“I just grinded it out. The first time I got in the studio and made something, it was better than this stuff all the local rappers had going on. I recorded a mixtape and just put it out. I got the CD’s with the sleeves and a lil’ cover and just handed them out to anybody. Everybody I know was riding around with a bunch of ‘em. I was already riding around all day anyway. Everybody fucked with me anyway so it really wasn’t hard. My city was popping too so there was a club that was popping every night so I would come fuck with the DJ’s. Toss ‘em a lil bread, buy ‘em a drink, kick it with ‘em for a minute, he’ll play my shit a few times and then I would leave. Like every night, just me. I had stickers that I would put in every driveway. Bathrooms. Posters, just going crazy with the promo.” I told him that I admired his work ethic and that little touches such as trying to sweeten the deal with the club DJ’s reminded me of the strip club culture in Atlanta.

Throughout the years I’ve heard how acts such as Ludacris, Migos and T-Pain among others have broken bread with DJ’s and other artists in the strip club, giving their music the platform to be heard by people with influence within the music industry. You could say that the strip club was like a conference for A&R’s, only they’d be surrounded by dollar bills, Hennessy bottles and chicken wings if you’re fancy. DaBaby offers a key difference in his grind though. “The difference with me though, is that I was paying the cameraman to film everything from the start. From before I even put out the first mixtape, I was paying them to document everything.”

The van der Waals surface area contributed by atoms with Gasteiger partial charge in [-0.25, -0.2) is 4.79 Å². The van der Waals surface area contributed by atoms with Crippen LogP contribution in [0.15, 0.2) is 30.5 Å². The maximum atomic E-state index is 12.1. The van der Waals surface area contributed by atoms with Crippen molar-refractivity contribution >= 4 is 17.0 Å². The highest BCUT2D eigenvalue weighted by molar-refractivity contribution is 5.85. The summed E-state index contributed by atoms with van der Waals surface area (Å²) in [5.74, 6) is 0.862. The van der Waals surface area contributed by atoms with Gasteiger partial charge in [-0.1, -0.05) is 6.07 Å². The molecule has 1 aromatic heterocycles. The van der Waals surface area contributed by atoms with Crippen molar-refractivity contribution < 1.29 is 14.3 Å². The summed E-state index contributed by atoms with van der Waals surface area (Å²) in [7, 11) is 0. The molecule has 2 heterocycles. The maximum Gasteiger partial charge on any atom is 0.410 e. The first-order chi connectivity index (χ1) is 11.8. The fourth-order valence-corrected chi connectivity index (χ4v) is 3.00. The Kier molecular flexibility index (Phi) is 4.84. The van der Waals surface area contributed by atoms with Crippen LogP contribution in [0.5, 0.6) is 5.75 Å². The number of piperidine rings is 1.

And document is what they do very well. Reel Goats, his trio of filmmakers and photographers, stay real close to Baby and help him actualise his creative vision. Everything from music videos, to BTS footage from his tours and even his Instagram posts. DaBaby has content for days and he insists that he is hands on with his creative output. “Yeah, absolutely! I give ‘em [Reel Goats] my idea and they turn around and create the world for me! That’s how I shoot all these crazy videos, all the videos you’ve seen I’ve put out with them.” He says this while pointing out the Reel Goats, as if you couldn’t miss them holding their equipment. “But you know, I get my input, my thoughts, the message. They bring my character to life, so we create a world for the audience to live in while they watch the video.” After watching the videos for “Blank Blank” and “Baby Sitter”, the latter of which I told Baby was my favourite on Baby On Baby “I appreciate you”, you can see that he is a master at marketing himself with wacky yet memorable music videos.